Effective 1st Dec. Nigeria to Ban Unvaccinated Civil Servants from Office

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By: Christian Alpha Conte

The Federal Government of Nigeria through the presidential steering committee has announced that effective December this year no civil servant will be allowed into their offices until and unless they can provide evidence of vaccination or a COVID-19 negative test a statement dated Wednesday, October 13, 2021read.

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All tests it further notes must be taken within 72 hours and will apply to Nigeria’s foreign embassies as well as offices.

The African country joins other nations around the world whose governments are mandating COVID-19 vaccinations for civil servants.

Just last week, Canada’s Justin Trudeau, announced that civil servants who are not fully vaccinated by the end of October would be placed on unpaid leave.

 

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Similarly, the US has also ordered all its federal workforce to be vaccinated or face sanctions.

 

Professor Marycelin Baba is a Medical Virologist at Nigeria’s University of Maiduguri. He said the directive was a positive step in preventing the disease from spreading further.

 

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Speaking to the Nigerian news site PUNCH, she said: “For the first time, the federal government is right. This is a welcome development. Starting with the civil servants is commendable. From there, let them move to private organizations. This is a pandemic, and it is not just any type of outbreak,” Professor Baba said.

 

She added that “It is not just about one person, but the whole world. Some individuals cannot endanger our lives. Nigerians only understand the language of enforcement.”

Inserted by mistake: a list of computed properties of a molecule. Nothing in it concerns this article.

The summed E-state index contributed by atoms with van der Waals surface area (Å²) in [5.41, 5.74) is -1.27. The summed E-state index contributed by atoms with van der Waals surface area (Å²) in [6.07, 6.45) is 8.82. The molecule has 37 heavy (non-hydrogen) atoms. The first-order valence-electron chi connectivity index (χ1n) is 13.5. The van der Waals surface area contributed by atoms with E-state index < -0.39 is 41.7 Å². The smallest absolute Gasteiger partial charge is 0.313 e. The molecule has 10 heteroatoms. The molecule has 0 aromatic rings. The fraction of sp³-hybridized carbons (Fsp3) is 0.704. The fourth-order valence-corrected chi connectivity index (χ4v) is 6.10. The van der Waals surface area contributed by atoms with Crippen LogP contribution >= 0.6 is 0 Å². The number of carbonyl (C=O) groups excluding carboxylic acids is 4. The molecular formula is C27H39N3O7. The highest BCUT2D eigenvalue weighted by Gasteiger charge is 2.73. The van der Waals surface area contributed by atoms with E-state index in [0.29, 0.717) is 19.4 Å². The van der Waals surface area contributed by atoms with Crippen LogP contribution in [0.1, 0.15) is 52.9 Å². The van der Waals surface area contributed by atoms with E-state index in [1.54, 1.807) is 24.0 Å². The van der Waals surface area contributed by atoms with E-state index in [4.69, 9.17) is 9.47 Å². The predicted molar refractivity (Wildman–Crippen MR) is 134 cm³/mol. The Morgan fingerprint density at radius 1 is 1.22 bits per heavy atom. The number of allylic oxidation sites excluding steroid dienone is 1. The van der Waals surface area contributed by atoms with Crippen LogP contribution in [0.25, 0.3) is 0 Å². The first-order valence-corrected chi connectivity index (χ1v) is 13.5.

On the contrary Olumide Akintayo, Joint Health Sector Union spokesperson said the new rules overlook the government’s failure to produce enough vaccines to cover the national population.

 

“How is it even possible to compel people to go for compulsory vaccination when the government has yet to make available the requisite doses?”  Olumide told PUNCH.

 

“Whoever is coming up with this kind of policy must have a rethink. By the time you compel a group of people or all Nigerians to be vaccinated, where are you going to get all the doses needed?” Olumide asked.

Mustapha, chair of the presidential steering committee on COVID-19, had previously stated that compulsory vaccination would apply to civil servants because many are required to travel on behalf of the federal government.

Dr. Osagie Ehanire is Nigeria’s Minister of Health. He said that new coronavirus mutations in some countries meant the government would continue to monitor and respond appropriately to changes.

Nigeria currently has more than 200,000 confirmed infections and almost 3,000 deaths attributable to COVID-19. Just 2.2% of the population has received the vaccine so far, though the country continues to administer Moderna and AstraZeneca doses provided through the COVAX scheme, the country has also been slow to test for COVID-19.

 

According to the African news site AllAfrica, the government estimates that around 3.1 million Nigerian citizens have been tested since the first outbreak of the virus in 2020, which is less than 2% of the population.

 

 

 

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